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Tahr feeding on grass in the Nilgiris.M. SathyamoorthyThe Hindu  

In a heartening development for conservationists, a recent census has revealed that the population of the Nilgiri tahr (an endangered mountain goat) at the Mukurthi National Park has grown by an impressive 18% in the last two years, from 480 to 568.

Tamil Nadu Forest Department officials said that a count conducted in 2016 had put the population in the national park at around 480, but a revised count in 2017 pegged it at 438. “Getting an exact figure each year is difficult, so there is always a small discrepancy in numbers. This year, however, there is a definite increase in the number of animals in the only pristine habitat left in the Nilgiris for the tahr,” said a Forest Department official.

The population estimation exercise, completed in May, was conducted jointly by the Forest Department and the Department of Zoology and Wildlife Biology, Government Arts College, Udhagamandalam.

B. Ramakrishnan, assistant professor in the department, said that apart from the increase in numbers, the sex ratio, too, was encouraging. “From what we have recorded, there are two adult females for every male. This indicates a viable breeding population, and hints at further population growth,” he said.

Several threats

If that is the good news, the bad news is that the population also faces several threats. Researchers point to the continuing spread of invasive species of flora, such as wattle and pine, and exotic weeds like scotch broom ( Cystisus scoparius ) and gorse, which end up diminishing grazing land.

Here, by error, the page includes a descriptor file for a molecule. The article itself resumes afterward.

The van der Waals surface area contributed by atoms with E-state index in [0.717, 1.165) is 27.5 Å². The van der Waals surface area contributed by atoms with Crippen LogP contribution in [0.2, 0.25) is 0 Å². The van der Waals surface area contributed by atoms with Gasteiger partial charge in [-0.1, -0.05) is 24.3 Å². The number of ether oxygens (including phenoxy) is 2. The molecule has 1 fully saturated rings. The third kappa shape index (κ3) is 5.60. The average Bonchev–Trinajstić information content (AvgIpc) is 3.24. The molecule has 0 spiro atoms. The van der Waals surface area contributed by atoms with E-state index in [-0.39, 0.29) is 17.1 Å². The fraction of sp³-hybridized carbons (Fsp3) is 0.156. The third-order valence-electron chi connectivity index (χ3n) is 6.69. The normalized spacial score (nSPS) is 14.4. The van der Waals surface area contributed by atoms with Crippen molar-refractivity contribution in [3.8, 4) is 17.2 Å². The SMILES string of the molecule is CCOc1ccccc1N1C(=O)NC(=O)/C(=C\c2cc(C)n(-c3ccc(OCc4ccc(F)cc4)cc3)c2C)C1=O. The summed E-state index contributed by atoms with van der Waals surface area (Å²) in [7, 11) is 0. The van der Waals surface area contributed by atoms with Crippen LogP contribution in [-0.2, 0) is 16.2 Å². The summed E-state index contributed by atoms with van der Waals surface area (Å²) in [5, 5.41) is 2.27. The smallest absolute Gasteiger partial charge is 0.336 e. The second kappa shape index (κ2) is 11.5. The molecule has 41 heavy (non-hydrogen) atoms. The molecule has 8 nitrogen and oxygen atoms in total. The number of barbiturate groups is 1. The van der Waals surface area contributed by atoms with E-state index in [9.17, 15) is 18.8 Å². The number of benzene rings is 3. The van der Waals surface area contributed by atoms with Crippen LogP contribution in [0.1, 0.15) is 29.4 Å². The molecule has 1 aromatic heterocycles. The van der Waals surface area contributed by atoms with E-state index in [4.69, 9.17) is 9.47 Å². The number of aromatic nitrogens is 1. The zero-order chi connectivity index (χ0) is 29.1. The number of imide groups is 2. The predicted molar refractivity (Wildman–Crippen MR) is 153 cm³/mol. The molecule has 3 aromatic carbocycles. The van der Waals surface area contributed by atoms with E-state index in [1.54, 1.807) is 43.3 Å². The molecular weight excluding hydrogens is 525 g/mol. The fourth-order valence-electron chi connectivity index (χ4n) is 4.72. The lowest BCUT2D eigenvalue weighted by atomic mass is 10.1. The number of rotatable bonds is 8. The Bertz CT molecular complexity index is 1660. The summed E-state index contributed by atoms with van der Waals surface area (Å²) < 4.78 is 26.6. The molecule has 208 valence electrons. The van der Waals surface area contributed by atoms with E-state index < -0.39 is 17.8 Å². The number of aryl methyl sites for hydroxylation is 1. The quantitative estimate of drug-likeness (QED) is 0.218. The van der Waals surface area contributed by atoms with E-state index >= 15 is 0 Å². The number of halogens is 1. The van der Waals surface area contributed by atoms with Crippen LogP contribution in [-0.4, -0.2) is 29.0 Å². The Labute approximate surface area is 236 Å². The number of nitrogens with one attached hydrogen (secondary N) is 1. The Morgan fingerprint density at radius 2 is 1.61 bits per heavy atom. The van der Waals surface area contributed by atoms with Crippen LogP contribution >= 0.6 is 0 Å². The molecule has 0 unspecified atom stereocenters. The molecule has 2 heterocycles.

“We don’t know how the consumption of exotic weeds will affect the animals. So we need a large-scale project to remove exotic plants,” said Mr. Ramakrishnan.

The rise in the animals’ population has led to a few herds migrating out of the national park, into the erstwhile Nilgiris South Forest Division.

S. Senbagapriya, Deputy Director, Mudumalai Tiger Reserve and Mukurthi National Park, said that the Forest Department was stepping up efforts to remove exotics, with wattle eliminated in over 125 hectares of Shola grasslands. “We also have four anti-poaching camps there,” she added.

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